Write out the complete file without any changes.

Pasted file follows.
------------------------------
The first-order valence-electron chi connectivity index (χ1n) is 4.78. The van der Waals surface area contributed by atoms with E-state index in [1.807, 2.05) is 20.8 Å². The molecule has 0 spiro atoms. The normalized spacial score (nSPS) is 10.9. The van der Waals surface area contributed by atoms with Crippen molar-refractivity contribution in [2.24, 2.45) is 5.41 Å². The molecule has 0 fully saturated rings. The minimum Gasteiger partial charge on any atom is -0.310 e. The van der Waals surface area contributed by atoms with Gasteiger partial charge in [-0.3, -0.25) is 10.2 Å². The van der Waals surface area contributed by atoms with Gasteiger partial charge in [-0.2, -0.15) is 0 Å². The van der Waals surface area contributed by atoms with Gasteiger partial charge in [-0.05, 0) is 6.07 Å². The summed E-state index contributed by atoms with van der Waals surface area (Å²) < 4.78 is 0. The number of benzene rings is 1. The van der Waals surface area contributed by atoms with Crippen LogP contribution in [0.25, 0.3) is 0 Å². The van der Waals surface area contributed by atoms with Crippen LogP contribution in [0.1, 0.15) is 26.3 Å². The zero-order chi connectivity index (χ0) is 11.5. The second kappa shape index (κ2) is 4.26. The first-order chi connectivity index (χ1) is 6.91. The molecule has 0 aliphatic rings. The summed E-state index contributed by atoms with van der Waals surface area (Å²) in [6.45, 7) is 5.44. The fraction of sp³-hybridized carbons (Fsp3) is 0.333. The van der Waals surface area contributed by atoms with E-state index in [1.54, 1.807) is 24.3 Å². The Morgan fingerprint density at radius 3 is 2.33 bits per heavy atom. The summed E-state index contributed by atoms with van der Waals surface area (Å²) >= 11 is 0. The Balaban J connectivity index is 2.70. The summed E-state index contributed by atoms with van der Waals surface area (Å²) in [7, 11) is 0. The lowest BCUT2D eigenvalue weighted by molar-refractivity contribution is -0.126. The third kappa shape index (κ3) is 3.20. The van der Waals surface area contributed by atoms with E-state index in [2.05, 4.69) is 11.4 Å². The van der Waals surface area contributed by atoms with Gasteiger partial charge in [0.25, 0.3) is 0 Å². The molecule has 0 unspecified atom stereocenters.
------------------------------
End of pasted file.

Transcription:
The first-order valence-electron chi connectivity index (χ1n) is 4.78. The van der Waals surface area contributed by atoms with E-state index in [1.807, 2.05) is 20.8 Å². The molecule has 0 spiro atoms. The normalized spacial score (nSPS) is 10.9. The van der Waals surface area contributed by atoms with Crippen molar-refractivity contribution in [2.24, 2.45) is 5.41 Å². The molecule has 0 fully saturated rings. The minimum Gasteiger partial charge on any atom is -0.310 e. The van der Waals surface area contributed by atoms with Gasteiger partial charge in [-0.3, -0.25) is 10.2 Å². The van der Waals surface area contributed by atoms with Gasteiger partial charge in [-0.2, -0.15) is 0 Å². The van der Waals surface area contributed by atoms with Gasteiger partial charge in [-0.05, 0) is 6.07 Å². The summed E-state index contributed by atoms with van der Waals surface area (Å²) < 4.78 is 0. The number of benzene rings is 1. The van der Waals surface area contributed by atoms with Crippen LogP contribution in [0.25, 0.3) is 0 Å². The van der Waals surface area contributed by atoms with Crippen LogP contribution in [0.1, 0.15) is 26.3 Å². The zero-order chi connectivity index (χ0) is 11.5. The second kappa shape index (κ2) is 4.26. The first-order chi connectivity index (χ1) is 6.91. The molecule has 0 aliphatic rings. The summed E-state index contributed by atoms with van der Waals surface area (Å²) in [6.45, 7) is 5.44. The fraction of sp³-hybridized carbons (Fsp3) is 0.333. The van der Waals surface area contributed by atoms with E-state index in [1.54, 1.807) is 24.3 Å². The Morgan fingerprint density at radius 3 is 2.33 bits per heavy atom. The summed E-state index contributed by atoms with van der Waals surface area (Å²) >= 11 is 0. The Balaban J connectivity index is 2.70. The summed E-state index contributed by atoms with van der Waals surface area (Å²) in [7, 11) is 0. The lowest BCUT2D eigenvalue weighted by molar-refractivity contribution is -0.126. The third kappa shape index (κ3) is 3.20. The van der Waals surface area contributed by atoms with E-state index in [2.05, 4.69) is 11.4 Å². The van der Waals surface area contributed by atoms with Gasteiger partial charge in [0.25, 0.3) is 0 Å². The molecule has 0 unspecified atom stereocenters.